Why Don’t Women Trust Women?

Why don’t women trust women?

This might seem like a strange question for a registrar’s blog, but it’s a question that I have faced directly three times since the semester started. “Ok! I get it! I’m supposed to pay attention to this problem.” (I’m learning to listen.)

What am I talking about? Three times this September, three women who hold important, managerial positions in our office have had students give them every indication that because they’re a woman the student will not accept their decision. This is not a male chauvinist thing. The students are women too.

The most troubling was one I overheard just three days ago. A female student was speaking to a female manager who’s office is next to mine. The student did not want to take a required class, did not believe she should have to take such a class, and was making a very passionate plea to get out of it. Throughout the conversation, the manager said several times, “This is the policy right here. The Chair of the English department and I have reviewed your situation three times now and we have determined that you are required to take this class.”

The student (remember, she’s a female) responded with, “What? This is a university! Two women can’t sit down and make a decision like this!”

It was all I could do not to poke my head out of my office and snipe back, “Well then, would you prefer to hear it from a man?” I was seething inside but I’ve learned enough about myself that I know when to keep my mouth shut. It would not have helped for me to intervene. I’m a man. It would only have reinforced the girl’s beliefs and worldview.

Three times this month we’ve heard something similar. While we were talking about this two days ago I said, “Sometimes they just have to hear it from a man for them to accept it.” The other women in the office agreed with me. We think it’s stupid. We abhor it. But we can’t control other people’s views, either. So my strategy is to deliberately frustrate these people by doing all I can to ensure that the only people they can get a decision from are female. But maybe I’m being petty and stupid.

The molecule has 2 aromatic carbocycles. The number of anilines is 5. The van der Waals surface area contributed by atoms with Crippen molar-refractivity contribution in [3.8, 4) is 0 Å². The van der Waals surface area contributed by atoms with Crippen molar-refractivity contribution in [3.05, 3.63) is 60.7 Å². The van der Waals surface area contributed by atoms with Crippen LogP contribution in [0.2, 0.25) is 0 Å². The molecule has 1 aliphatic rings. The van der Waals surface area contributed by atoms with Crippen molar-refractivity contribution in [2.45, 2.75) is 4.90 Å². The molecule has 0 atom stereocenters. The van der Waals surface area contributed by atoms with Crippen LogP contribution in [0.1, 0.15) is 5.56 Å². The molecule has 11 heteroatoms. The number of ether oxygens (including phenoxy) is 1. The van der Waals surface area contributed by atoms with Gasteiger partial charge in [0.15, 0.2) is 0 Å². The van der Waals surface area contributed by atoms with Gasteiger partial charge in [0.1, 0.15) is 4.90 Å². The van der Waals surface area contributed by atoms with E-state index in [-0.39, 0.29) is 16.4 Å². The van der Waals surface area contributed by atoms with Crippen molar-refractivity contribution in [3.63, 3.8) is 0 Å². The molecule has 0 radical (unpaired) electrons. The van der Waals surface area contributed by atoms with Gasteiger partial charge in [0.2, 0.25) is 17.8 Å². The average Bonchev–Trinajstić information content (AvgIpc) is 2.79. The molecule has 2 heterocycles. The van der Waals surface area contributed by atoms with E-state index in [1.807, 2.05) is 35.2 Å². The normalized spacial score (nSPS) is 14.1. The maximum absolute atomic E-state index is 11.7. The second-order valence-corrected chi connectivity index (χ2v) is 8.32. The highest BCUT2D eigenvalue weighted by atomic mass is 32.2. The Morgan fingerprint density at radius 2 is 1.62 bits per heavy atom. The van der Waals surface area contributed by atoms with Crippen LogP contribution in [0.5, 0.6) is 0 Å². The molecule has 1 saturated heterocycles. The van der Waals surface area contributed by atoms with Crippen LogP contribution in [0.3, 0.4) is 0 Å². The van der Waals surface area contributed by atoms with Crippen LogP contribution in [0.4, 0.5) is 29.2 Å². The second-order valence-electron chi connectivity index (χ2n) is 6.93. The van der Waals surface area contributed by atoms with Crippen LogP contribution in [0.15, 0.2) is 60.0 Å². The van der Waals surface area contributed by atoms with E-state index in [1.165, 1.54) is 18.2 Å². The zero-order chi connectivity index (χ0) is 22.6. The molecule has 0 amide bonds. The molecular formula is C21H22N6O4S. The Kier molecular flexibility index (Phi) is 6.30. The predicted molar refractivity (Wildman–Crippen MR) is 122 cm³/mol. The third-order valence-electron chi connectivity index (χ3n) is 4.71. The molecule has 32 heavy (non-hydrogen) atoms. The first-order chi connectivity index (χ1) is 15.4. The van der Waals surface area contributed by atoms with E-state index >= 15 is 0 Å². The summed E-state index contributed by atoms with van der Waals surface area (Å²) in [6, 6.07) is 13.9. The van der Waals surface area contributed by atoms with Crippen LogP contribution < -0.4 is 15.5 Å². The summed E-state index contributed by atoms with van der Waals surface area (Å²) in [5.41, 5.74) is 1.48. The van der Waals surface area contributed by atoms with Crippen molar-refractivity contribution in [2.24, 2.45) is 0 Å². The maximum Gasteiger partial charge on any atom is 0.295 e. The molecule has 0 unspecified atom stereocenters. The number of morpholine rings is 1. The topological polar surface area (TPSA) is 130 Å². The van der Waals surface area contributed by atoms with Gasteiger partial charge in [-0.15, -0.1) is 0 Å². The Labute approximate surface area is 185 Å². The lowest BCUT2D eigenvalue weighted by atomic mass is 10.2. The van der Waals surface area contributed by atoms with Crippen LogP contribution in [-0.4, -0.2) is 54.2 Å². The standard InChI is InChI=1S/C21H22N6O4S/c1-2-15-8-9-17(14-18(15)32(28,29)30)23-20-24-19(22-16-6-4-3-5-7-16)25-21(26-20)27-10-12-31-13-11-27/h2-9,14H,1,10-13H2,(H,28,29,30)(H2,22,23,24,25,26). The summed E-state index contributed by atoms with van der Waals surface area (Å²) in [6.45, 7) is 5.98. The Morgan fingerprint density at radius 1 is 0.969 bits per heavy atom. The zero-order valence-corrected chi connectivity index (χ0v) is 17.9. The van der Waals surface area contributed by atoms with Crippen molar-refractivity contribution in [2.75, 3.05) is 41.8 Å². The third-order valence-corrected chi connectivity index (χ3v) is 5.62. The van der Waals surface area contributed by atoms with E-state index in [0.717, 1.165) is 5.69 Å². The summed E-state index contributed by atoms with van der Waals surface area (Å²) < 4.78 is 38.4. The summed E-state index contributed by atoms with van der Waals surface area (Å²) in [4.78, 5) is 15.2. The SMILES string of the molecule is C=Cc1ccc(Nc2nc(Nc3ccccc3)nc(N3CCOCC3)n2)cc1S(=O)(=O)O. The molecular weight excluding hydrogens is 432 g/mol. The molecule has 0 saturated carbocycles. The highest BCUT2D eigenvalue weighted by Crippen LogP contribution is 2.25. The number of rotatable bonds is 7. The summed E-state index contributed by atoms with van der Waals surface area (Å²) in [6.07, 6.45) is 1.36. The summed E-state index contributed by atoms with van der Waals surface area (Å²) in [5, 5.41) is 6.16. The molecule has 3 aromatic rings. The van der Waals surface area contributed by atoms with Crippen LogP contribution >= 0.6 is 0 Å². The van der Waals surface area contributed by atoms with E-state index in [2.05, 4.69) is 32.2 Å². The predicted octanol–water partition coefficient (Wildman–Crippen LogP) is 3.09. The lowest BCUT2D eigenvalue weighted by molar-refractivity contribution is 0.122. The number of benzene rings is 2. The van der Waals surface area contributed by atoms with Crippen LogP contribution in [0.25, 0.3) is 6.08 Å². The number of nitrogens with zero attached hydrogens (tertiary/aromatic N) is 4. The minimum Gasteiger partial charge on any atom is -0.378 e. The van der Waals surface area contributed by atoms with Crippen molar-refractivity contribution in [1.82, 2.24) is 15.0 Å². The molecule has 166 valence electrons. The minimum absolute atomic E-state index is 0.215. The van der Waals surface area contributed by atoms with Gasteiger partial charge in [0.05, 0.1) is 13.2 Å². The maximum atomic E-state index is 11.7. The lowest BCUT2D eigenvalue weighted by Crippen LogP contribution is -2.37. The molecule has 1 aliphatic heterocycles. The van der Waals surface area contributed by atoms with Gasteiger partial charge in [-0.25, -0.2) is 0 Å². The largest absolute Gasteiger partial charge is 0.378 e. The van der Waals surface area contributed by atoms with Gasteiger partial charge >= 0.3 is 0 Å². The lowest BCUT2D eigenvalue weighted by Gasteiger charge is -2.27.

I don’t understand you women. What’s up with you? Why can’t you accept decisions from other women? Your “glass ceiling” is self-imposed and it makes me angry because it’s within YOUR control. YOU are enforcing these limits. Why on earth would you do that?


2 thoughts on “Why Don’t Women Trust Women?

  1. HI Grant,
    Great blog post! Here are a theory for you- at least where the church is concerned. We are just entering a period of time where there is a generation in the church growing up with mothers, sisters, other authority figures who are female and have the “authority” to make the final decision. However, this is few and far between across the board. If children and students grow up in an environment where the majority of their social interaction, outside of school, is in the church then they are not receiving regular examples of women in authoritative decision making processes or positions. As I think about my twin daughters I want them to have the opportunity to see both men and women in the decision/discernment making process, functioning in their strengths/gifts, so that they understand the authority that comes with the decision.

    But let’s not put all of this on the church. The reality it that there are few examples of women at the top. Let’s be honest, if the female student wanted to, there is a vice president or president somewhere that they can take their plea to and the likely hood of that person being female is very slim- thus reinforcing the idea that men really have final authority. To take it one step further- when a women is in a position of significant authority it is difficult to function out of their uniqueness (as a women) unless there are other supporting women around them- I heard it said once that they often start to function as sudo-males. However, a women functioning truly out of who she is, in a position of significant leadership is amazing. Carson Pue, President of Arrow Leadership Canada, once said “Things I observe women leaders do more naturally than men. 1) They cancel appointments to get more time alone. 2) They don’t always answer their phone. 3) They know how to say no.” All things that bring leaders strength.

    A quick story- when I was in my final year of my BA I had the opportunity to be part of the presidential leadership team for the student body. Near the end of the year I had a male student come up to me and thank me for letting him watch me lead during the year. He was moved by the uniqueness of seeing how I as a female led and functioned differently then what he had been used to seeing in male leaders. I carry this with me always- giving me courage to live and function out of my uniqueness as a women, not only for the women around me but for the men as well.


    1. Great comment, Erin. And I hope my post draws attention to the self-limiting behaviour so that these women can break free to lead and be decision-makers of importance. You have always had my admiration as a leader.


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